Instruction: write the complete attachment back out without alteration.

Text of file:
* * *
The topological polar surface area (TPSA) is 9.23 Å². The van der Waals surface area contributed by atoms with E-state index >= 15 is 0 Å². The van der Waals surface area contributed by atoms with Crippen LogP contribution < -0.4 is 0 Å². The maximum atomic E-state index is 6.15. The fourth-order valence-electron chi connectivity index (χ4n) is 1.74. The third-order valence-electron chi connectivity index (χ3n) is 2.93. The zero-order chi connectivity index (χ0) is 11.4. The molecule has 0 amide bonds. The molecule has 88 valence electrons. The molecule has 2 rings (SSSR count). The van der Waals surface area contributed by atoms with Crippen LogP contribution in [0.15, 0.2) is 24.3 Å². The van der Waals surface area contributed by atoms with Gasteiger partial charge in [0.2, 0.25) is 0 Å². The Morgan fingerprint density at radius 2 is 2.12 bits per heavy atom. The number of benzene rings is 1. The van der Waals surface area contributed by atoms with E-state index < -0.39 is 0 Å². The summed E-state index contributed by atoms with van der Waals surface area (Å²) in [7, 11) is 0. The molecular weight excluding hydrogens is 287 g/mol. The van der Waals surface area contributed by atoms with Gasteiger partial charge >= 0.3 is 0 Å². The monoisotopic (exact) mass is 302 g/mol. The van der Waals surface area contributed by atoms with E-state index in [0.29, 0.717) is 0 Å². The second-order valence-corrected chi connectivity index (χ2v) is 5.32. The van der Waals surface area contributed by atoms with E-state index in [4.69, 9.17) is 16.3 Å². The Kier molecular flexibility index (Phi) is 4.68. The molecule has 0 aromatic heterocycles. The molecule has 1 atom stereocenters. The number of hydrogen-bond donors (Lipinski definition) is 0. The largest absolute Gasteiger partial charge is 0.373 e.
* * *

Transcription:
The topological polar surface area (TPSA) is 9.23 Å². The van der Waals surface area contributed by atoms with E-state index >= 15 is 0 Å². The van der Waals surface area contributed by atoms with Crippen LogP contribution < -0.4 is 0 Å². The maximum atomic E-state index is 6.15. The fourth-order valence-electron chi connectivity index (χ4n) is 1.74. The third-order valence-electron chi connectivity index (χ3n) is 2.93. The zero-order chi connectivity index (χ0) is 11.4. The molecule has 0 amide bonds. The molecule has 88 valence electrons. The molecule has 2 rings (SSSR count). The van der Waals surface area contributed by atoms with Crippen LogP contribution in [0.15, 0.2) is 24.3 Å². The van der Waals surface area contributed by atoms with Gasteiger partial charge in [0.2, 0.25) is 0 Å². The Morgan fingerprint density at radius 2 is 2.12 bits per heavy atom. The number of benzene rings is 1. The van der Waals surface area contributed by atoms with E-state index < -0.39 is 0 Å². The summed E-state index contributed by atoms with van der Waals surface area (Å²) in [7, 11) is 0. The molecular weight excluding hydrogens is 287 g/mol. The van der Waals surface area contributed by atoms with Gasteiger partial charge >= 0.3 is 0 Å². The monoisotopic (exact) mass is 302 g/mol. The van der Waals surface area contributed by atoms with E-state index in [0.29, 0.717) is 0 Å². The second-order valence-corrected chi connectivity index (χ2v) is 5.32. The van der Waals surface area contributed by atoms with E-state index in [4.69, 9.17) is 16.3 Å². The Kier molecular flexibility index (Phi) is 4.68. The molecule has 0 aromatic heterocycles. The molecule has 1 atom stereocenters. The number of hydrogen-bond donors (Lipinski definition) is 0. The largest absolute Gasteiger partial charge is 0.373 e.